|Publication number||US6737077 B1|
|Application number||US 09/398,156|
|Publication date||May 18, 2004|
|Filing date||Sep 16, 1999|
|Priority date||Aug 15, 1995|
|Also published as||US6074662, WO1997006696A1|
|Publication number||09398156, 398156, US 6737077 B1, US 6737077B1, US-B1-6737077, US6737077 B1, US6737077B1|
|Inventors||Robert E. Montgomery|
|Original Assignee||Oraceutical Innovative Properties Llc|
|Export Citation||BiBTeX, EndNote, RefMan|
|Patent Citations (5), Non-Patent Citations (6), Referenced by (2), Classifications (28), Legal Events (3)|
|External Links: USPTO, USPTO Assignment, Espacenet|
This application is a continuation of U.S. application Ser. No. 08/698,475, filed Aug. 15, 1996 now U.S. Pat. No. 6,074,662 that claims priority from U.S. provisional application Serial No. 60/002,345, filed Aug. 15, 1995. Both of these related applications are hereby incorporated herein by reference.
The invention is directed to methods and compositions for delivery of therapeutic agents to an animal by oral administration.
It is known that the dental health of dogs or other domestic animals is often deficient owing to the impossibility of achieving an effective brushing of their teeth with suitable dental products in a way comparable to that in humans.
A number of therapeutic proteinaceous animal chews have been described in the prior art to address this problem. The therapeutic effect from these prior art compositions or devices comes primarily from the physical act of chewing an object to provide an abrasive effect on the teeth prior to swallowing the compositions. The act of regularly chewing an object (such as rawhide) sufficiently rigid to allow for an oral residence time of greater than thirty seconds or so has been shown to result in reduced tartar accumulation compared to a quickly consumable object, such as a biscuit (Lags, et al J. Am. Veterinary Medical Ass, 197, pp 213-219 (1990)).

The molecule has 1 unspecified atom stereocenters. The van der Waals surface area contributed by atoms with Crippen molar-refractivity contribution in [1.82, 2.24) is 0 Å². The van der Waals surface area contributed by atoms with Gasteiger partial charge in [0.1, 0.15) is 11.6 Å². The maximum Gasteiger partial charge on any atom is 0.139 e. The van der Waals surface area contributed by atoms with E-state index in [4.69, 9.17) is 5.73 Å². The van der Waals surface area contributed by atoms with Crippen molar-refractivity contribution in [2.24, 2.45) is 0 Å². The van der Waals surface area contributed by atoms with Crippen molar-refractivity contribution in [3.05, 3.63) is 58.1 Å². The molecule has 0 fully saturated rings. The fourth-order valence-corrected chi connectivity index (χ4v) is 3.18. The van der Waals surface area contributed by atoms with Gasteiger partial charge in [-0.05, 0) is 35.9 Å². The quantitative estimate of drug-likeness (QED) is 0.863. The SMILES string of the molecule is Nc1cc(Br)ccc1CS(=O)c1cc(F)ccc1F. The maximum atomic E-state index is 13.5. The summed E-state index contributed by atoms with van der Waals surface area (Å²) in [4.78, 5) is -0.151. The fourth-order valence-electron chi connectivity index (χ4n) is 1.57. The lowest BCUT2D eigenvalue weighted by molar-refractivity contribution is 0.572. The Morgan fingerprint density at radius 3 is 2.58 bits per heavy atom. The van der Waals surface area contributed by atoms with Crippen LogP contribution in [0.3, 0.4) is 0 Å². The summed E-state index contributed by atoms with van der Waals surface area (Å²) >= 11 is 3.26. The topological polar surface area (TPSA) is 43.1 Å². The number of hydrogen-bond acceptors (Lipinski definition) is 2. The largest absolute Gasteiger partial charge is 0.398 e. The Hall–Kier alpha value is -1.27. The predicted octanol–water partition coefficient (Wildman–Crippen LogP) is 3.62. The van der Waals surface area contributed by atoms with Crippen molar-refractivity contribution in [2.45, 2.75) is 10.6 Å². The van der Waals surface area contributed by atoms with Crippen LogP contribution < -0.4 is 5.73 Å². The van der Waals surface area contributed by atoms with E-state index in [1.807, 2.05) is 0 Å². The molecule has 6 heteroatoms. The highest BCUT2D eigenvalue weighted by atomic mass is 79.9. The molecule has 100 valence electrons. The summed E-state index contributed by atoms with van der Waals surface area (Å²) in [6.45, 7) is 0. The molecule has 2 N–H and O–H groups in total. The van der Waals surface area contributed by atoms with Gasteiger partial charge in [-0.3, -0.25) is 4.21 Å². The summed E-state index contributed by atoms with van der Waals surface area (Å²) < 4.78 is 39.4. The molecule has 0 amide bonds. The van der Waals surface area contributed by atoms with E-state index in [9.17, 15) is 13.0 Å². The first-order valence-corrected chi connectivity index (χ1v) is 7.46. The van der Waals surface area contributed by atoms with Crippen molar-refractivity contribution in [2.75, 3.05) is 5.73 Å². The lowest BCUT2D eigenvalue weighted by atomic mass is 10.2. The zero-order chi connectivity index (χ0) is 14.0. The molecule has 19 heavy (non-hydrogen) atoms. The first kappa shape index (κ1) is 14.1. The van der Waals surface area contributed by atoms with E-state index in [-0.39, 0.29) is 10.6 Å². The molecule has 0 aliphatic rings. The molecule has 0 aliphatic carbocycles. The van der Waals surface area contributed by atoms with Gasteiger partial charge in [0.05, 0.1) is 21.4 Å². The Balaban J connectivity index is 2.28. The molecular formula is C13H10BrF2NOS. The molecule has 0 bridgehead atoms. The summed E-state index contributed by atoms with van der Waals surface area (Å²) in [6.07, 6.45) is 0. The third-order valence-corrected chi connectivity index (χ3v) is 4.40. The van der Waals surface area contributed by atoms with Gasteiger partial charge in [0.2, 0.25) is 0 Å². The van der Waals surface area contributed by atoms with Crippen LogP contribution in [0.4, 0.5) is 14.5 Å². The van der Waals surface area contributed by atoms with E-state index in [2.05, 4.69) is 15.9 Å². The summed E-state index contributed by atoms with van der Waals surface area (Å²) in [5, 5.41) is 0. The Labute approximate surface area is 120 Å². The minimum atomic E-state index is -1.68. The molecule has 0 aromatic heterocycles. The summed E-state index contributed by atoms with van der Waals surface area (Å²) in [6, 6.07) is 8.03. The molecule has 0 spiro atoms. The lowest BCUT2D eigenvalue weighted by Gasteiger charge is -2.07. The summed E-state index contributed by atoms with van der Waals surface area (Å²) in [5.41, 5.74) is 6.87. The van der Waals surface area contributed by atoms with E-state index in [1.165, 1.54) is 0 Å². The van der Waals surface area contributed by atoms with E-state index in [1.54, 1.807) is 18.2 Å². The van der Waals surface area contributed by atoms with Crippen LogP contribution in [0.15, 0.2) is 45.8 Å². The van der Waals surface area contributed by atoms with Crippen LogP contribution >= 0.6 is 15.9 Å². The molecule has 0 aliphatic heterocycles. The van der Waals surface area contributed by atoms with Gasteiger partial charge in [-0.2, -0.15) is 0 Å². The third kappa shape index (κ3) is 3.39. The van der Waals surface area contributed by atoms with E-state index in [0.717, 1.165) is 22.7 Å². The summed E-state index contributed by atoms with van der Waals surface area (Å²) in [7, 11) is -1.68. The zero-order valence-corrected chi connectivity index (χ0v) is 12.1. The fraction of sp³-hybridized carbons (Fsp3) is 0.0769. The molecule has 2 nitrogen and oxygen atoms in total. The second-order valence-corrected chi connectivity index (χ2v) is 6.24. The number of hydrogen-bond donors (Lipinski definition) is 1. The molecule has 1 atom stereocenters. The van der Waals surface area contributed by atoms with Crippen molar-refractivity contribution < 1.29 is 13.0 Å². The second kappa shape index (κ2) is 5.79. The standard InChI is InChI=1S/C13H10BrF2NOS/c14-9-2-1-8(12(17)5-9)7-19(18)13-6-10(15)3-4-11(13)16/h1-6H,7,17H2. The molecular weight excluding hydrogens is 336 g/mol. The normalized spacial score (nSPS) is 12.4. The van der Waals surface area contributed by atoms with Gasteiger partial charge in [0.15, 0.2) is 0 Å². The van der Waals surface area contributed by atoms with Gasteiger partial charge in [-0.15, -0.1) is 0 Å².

Simone et al. U.S. Pat. No. 5,296,209, reported on an attempt to clean an animal's teeth through providing a foodstuff with a texture that allows for the animals tooth, during the act of chewing, to penetrate relatively deep into the food particle before it breaks apart into smaller particles. By doing so, the tooth surface is mechanically abraded by the food particle for a longer period of time than would be possible with a hard, readily breakable food particle. The disadvantage to this approach to companion animal dental hygiene is that only physical accumulation such as tartar, and perhaps some plaque structure, are removed. There is little offered in the way of a truly therapeutic or preventative effect.
These animal chews may in certain instances contain therapeutic compositions in addition to the chew itself. Compositions that have been incorporated into the animal chew may be identified as belonging to one of two categories. The first category is that of enzymatic compositions exemplified by Montgomery U.S. Pat. No. 5,310,541. Enzymatic compositions have been found to have limited antimicrobial effect. The second category is that of non-enzymatic compositions associated with the animal chews.